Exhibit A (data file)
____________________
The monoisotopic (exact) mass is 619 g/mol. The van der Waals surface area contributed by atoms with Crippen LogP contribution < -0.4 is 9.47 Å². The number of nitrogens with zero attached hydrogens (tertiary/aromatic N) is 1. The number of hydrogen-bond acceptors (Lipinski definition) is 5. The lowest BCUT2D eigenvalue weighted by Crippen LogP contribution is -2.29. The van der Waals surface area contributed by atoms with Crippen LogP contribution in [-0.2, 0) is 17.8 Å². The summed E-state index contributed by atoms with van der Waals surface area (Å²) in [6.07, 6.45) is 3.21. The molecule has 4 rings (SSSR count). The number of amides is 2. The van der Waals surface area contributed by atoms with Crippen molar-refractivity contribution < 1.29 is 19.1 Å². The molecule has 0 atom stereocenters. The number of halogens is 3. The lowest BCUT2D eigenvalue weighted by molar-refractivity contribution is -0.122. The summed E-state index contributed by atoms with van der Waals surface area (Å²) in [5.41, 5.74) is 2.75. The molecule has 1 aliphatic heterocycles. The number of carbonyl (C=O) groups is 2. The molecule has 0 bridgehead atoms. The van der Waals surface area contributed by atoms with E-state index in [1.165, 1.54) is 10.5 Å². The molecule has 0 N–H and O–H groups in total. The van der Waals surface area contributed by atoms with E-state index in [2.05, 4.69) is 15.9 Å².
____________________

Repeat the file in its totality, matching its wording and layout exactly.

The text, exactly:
The monoisotopic (exact) mass is 619 g/mol. The van der Waals surface area contributed by atoms with Crippen LogP contribution < -0.4 is 9.47 Å². The number of nitrogens with zero attached hydrogens (tertiary/aromatic N) is 1. The number of hydrogen-bond acceptors (Lipinski definition) is 5. The lowest BCUT2D eigenvalue weighted by Crippen LogP contribution is -2.29. The van der Waals surface area contributed by atoms with Crippen LogP contribution in [-0.2, 0) is 17.8 Å². The summed E-state index contributed by atoms with van der Waals surface area (Å²) in [6.07, 6.45) is 3.21. The molecule has 4 rings (SSSR count). The number of amides is 2. The van der Waals surface area contributed by atoms with Crippen molar-refractivity contribution < 1.29 is 19.1 Å². The molecule has 0 atom stereocenters. The number of halogens is 3. The lowest BCUT2D eigenvalue weighted by molar-refractivity contribution is -0.122. The summed E-state index contributed by atoms with van der Waals surface area (Å²) in [5.41, 5.74) is 2.75. The molecule has 1 aliphatic heterocycles. The number of carbonyl (C=O) groups is 2. The molecule has 0 bridgehead atoms. The van der Waals surface area contributed by atoms with E-state index in [1.165, 1.54) is 10.5 Å². The molecule has 0 N–H and O–H groups in total. The van der Waals surface area contributed by atoms with E-state index in [2.05, 4.69) is 15.9 Å².